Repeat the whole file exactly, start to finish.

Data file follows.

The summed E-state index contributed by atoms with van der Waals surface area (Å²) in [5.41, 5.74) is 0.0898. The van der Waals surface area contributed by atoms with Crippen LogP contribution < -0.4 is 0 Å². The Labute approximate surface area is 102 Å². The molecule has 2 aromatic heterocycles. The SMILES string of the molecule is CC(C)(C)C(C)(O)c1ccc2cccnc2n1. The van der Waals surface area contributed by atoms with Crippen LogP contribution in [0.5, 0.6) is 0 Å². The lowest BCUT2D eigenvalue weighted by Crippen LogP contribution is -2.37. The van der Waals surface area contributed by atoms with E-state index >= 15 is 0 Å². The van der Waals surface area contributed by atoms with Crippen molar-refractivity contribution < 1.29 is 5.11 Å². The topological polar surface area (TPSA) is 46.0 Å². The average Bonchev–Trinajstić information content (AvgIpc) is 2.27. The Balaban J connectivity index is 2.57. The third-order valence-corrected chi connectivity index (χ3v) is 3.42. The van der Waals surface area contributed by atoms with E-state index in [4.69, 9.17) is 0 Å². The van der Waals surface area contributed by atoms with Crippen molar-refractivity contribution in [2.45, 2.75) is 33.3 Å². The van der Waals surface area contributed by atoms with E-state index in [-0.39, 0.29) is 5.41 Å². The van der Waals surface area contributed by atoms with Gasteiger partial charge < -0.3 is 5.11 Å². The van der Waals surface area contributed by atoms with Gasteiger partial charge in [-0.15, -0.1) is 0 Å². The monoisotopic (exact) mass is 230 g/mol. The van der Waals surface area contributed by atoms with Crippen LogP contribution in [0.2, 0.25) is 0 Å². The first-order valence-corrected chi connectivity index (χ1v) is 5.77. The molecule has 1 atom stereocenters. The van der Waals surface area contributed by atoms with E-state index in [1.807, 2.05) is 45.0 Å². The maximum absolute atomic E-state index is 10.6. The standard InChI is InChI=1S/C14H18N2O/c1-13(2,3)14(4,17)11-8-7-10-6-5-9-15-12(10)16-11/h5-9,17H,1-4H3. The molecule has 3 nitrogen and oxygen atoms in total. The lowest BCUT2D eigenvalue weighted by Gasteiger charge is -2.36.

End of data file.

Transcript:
The summed E-state index contributed by atoms with van der Waals surface area (Å²) in [5.41, 5.74) is 0.0898. The van der Waals surface area contributed by atoms with Crippen LogP contribution < -0.4 is 0 Å². The Labute approximate surface area is 102 Å². The molecule has 2 aromatic heterocycles. The SMILES string of the molecule is CC(C)(C)C(C)(O)c1ccc2cccnc2n1. The van der Waals surface area contributed by atoms with Crippen LogP contribution in [0.5, 0.6) is 0 Å². The lowest BCUT2D eigenvalue weighted by Crippen LogP contribution is -2.37. The van der Waals surface area contributed by atoms with E-state index >= 15 is 0 Å². The van der Waals surface area contributed by atoms with Crippen molar-refractivity contribution < 1.29 is 5.11 Å². The topological polar surface area (TPSA) is 46.0 Å². The average Bonchev–Trinajstić information content (AvgIpc) is 2.27. The Balaban J connectivity index is 2.57. The third-order valence-corrected chi connectivity index (χ3v) is 3.42. The van der Waals surface area contributed by atoms with E-state index in [4.69, 9.17) is 0 Å². The van der Waals surface area contributed by atoms with Crippen molar-refractivity contribution in [2.45, 2.75) is 33.3 Å². The van der Waals surface area contributed by atoms with E-state index in [-0.39, 0.29) is 5.41 Å². The van der Waals surface area contributed by atoms with Gasteiger partial charge < -0.3 is 5.11 Å². The van der Waals surface area contributed by atoms with Gasteiger partial charge in [-0.15, -0.1) is 0 Å². The monoisotopic (exact) mass is 230 g/mol. The van der Waals surface area contributed by atoms with Crippen LogP contribution in [0.2, 0.25) is 0 Å². The first-order valence-corrected chi connectivity index (χ1v) is 5.77. The molecule has 1 atom stereocenters. The van der Waals surface area contributed by atoms with E-state index in [1.807, 2.05) is 45.0 Å². The maximum absolute atomic E-state index is 10.6. The standard InChI is InChI=1S/C14H18N2O/c1-13(2,3)14(4,17)11-8-7-10-6-5-9-15-12(10)16-11/h5-9,17H,1-4H3. The molecule has 3 nitrogen and oxygen atoms in total. The lowest BCUT2D eigenvalue weighted by Gasteiger charge is -2.36.